Fiat 500: The Autobiography
Put aside for a moment that this book is about a specific model, possibly a car or type of car you may not have the remotest interest in. You’ll want to know about the book anyway because, as far as car books go, this one is so well presented that it’s in a class all its own.
Evolved from the Fiat Topolino of the 1930s, the Nuova 500 (1957–1975) continued a tradition of cheap and practical small-displacement passenger and utility cars of the sort favored by European tax systems. Both of these Fiats, and many others, sprang from the mind of Dante Giacosa (1905–1996) who had joined Fiat’s aero engine division fresh out of military service in 1928. In 2007, the 50th anniversary of the original 500’s launch, Fiat revived the nameplate. Thanks to a 2010 merger with Chrysler, the 500 is as of March 2011 also available in the US but due to a problematic distribution network still has not nearly become the runaway success that was predicted. If the book was meant to coincide with the US launch it is not clear why it was first published that year in Italian and only came, translated, to US bookshelves a year later.
This book should have been simple enough to review . . . lots of images, little text, easy topic. But the way it goes about its business is what defies analytical thought. Not because it is fluff, far from it, but because it is not a conventional car book, not written by conventional car people, not historical, not technical, not a critical appraisal, not concerned with making any particular point. It just is, all sunshine and light. If one had to categorize it you might call it a love letter to a car, or about a car.
It begins with the cover—a padded affair, like you would find on a children’s book. If you open both front and back cover at the same time, you’d see the whole front of the new 500, with the chrome strip and the FIAT logo on the hood neatly falling on the spine. A quick first look reveals splashy type, wild layouts, color/color/color, old ads, new ads. The Table of Contents doesn’t show half the tidbits the book contains (nor is there an Index) but it does enumerate several short essays by named authors. Nothing is said about who these “names” are, nor the person to whom the rest of the text is attributed, Lorenzo Ardizio. Good thing we SpeedReaders know a thing or two, so we can enlighten you.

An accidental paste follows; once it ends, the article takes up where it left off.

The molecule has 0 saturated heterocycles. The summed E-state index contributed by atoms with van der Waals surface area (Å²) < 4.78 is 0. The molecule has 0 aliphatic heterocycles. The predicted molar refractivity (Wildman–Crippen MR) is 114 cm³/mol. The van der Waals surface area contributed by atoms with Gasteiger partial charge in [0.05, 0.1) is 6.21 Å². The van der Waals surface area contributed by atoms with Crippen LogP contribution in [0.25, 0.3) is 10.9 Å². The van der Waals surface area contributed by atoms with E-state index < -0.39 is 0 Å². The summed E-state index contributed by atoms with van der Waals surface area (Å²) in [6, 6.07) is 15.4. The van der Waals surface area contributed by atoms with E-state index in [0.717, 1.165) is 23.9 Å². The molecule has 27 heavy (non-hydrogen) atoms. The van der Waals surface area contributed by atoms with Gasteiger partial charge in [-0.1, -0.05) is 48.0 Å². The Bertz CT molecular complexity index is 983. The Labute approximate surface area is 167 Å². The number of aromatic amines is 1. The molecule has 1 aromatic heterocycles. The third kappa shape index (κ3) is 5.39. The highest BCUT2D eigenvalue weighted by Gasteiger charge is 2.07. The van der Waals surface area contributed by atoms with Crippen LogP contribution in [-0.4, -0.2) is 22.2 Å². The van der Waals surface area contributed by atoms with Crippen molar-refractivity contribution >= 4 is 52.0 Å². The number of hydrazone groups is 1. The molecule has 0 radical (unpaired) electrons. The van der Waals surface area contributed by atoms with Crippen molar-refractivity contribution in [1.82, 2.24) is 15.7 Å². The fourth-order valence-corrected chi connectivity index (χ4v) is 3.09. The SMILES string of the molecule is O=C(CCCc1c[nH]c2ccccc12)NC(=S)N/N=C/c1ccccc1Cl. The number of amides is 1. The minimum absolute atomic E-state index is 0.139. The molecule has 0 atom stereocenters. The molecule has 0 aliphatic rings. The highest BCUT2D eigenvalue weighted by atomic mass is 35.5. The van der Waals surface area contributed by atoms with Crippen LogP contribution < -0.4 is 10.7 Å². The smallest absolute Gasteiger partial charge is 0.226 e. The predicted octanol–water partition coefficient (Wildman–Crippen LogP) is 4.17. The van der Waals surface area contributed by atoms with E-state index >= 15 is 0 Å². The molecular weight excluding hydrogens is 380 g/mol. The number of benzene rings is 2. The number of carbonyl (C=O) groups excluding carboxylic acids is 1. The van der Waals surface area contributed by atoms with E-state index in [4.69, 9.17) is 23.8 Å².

Ardizio, who has several car books with a design twist to his name, is associated with automotive design courses at the Scuola Politecnica di Design, a hub for Italian design pretty much right from its founding in 1954 by painter and sculptor Nino di Salvatore. Another named writer is Frida Giannini (b. 1972), a fashion designer who moved from Fendi to Gucci where since 2006 she is Creative Director for the entire label. (There is a Gucci edition of this car.) Ron Arad (b. 1951) is an Israeli industrial designer, artist, and architect. Book people ought to recognize him as the designer of the undulating Bookworm bookshelf (1994). He was Head of Design Products Department at the Royal College of Art from 1997 to 2009. Ugo Nespolo (b. 1941) is an Italian painter, sculptor, and experimental filmmaker known for his artistic collaborations across the advertising, theater, and literature genres. Vittorio Zucconi (b. 1944) is an Italian journalist and author who currently serves as the US correspondent for La Repubblica with a side gig teaching graduate classes on Italian history and journalism at Middlebury College in Vermont.
In other words, these folks are cultural activists and commentators. And the fact that they take this car and its place in the world seriously is meant to show that the 500—old and new—is among the few that have become cultural touchstones, icons of a lifestyle, a way of living, a statement, and specifically an Italian statement. Subtitled an “autobiography” the book is an unreservedly positive homage to the car, explaining its origins in the spread of mobility in prewar Italy, its design and technical parameters, and different models, specials, and design studies. A particularly telling illustration is a profile of the old car overlaid with the new one, showing that the current 500—small as it may be—is significantly larger in every dimension. The story ends with the US launch that at the time of writing was still to come.
If you own the car, want the car, know someone who does, or just want to enjoy a really pretty and cleverly made book, you’ll get a lot of enjoyment out of this one. If you’re single-mindedly on the “just the facts” track, this book probably won’t ring your bell—but then you’d probably not be a Fiat 500 person in the first place.
Copyright 2012, Sabu Advani (speedreaders.info).